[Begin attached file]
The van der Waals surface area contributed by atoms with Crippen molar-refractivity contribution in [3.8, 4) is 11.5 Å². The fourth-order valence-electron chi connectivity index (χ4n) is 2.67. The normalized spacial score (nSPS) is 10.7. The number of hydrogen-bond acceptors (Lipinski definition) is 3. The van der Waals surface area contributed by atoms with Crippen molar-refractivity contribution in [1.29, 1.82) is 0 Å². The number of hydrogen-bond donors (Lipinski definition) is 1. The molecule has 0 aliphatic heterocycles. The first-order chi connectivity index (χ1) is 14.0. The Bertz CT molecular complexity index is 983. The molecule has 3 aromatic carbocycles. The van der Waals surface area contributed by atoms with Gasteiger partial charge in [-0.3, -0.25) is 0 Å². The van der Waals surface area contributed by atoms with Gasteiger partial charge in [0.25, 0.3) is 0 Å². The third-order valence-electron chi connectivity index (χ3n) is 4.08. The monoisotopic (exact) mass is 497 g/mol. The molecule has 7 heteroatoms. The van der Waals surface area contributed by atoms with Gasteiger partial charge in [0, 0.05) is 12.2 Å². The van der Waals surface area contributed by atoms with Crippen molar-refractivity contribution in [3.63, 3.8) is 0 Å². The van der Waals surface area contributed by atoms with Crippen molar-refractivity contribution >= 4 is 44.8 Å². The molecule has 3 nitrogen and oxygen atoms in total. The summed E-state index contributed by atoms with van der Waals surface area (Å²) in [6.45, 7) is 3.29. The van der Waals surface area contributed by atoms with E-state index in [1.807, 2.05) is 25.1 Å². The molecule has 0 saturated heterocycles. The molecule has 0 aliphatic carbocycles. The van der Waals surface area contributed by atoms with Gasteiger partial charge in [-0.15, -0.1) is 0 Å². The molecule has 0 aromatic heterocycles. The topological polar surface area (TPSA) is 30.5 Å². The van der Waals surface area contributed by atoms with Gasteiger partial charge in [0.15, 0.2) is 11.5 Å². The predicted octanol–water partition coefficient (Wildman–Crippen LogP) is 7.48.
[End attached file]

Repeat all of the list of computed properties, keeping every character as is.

The van der Waals surface area contributed by atoms with Crippen molar-refractivity contribution in [3.8, 4) is 11.5 Å². The fourth-order valence-electron chi connectivity index (χ4n) is 2.67. The normalized spacial score (nSPS) is 10.7. The number of hydrogen-bond acceptors (Lipinski definition) is 3. The van der Waals surface area contributed by atoms with Crippen molar-refractivity contribution in [1.29, 1.82) is 0 Å². The number of hydrogen-bond donors (Lipinski definition) is 1. The molecule has 0 aliphatic heterocycles. The first-order chi connectivity index (χ1) is 14.0. The Bertz CT molecular complexity index is 983. The molecule has 3 aromatic carbocycles. The van der Waals surface area contributed by atoms with Gasteiger partial charge in [-0.3, -0.25) is 0 Å². The van der Waals surface area contributed by atoms with Gasteiger partial charge in [0.25, 0.3) is 0 Å². The third-order valence-electron chi connectivity index (χ3n) is 4.08. The monoisotopic (exact) mass is 497 g/mol. The molecule has 7 heteroatoms. The van der Waals surface area contributed by atoms with Gasteiger partial charge in [0, 0.05) is 12.2 Å². The van der Waals surface area contributed by atoms with Crippen molar-refractivity contribution in [3.63, 3.8) is 0 Å². The van der Waals surface area contributed by atoms with Crippen molar-refractivity contribution >= 4 is 44.8 Å². The molecule has 3 nitrogen and oxygen atoms in total. The summed E-state index contributed by atoms with van der Waals surface area (Å²) in [6.45, 7) is 3.29. The van der Waals surface area contributed by atoms with E-state index in [1.807, 2.05) is 25.1 Å². The molecule has 0 saturated heterocycles. The molecule has 0 aliphatic carbocycles. The van der Waals surface area contributed by atoms with Gasteiger partial charge in [-0.15, -0.1) is 0 Å². The molecule has 0 aromatic heterocycles. The topological polar surface area (TPSA) is 30.5 Å². The van der Waals surface area contributed by atoms with Gasteiger partial charge in [0.15, 0.2) is 11.5 Å². The predicted octanol–water partition coefficient (Wildman–Crippen LogP) is 7.48.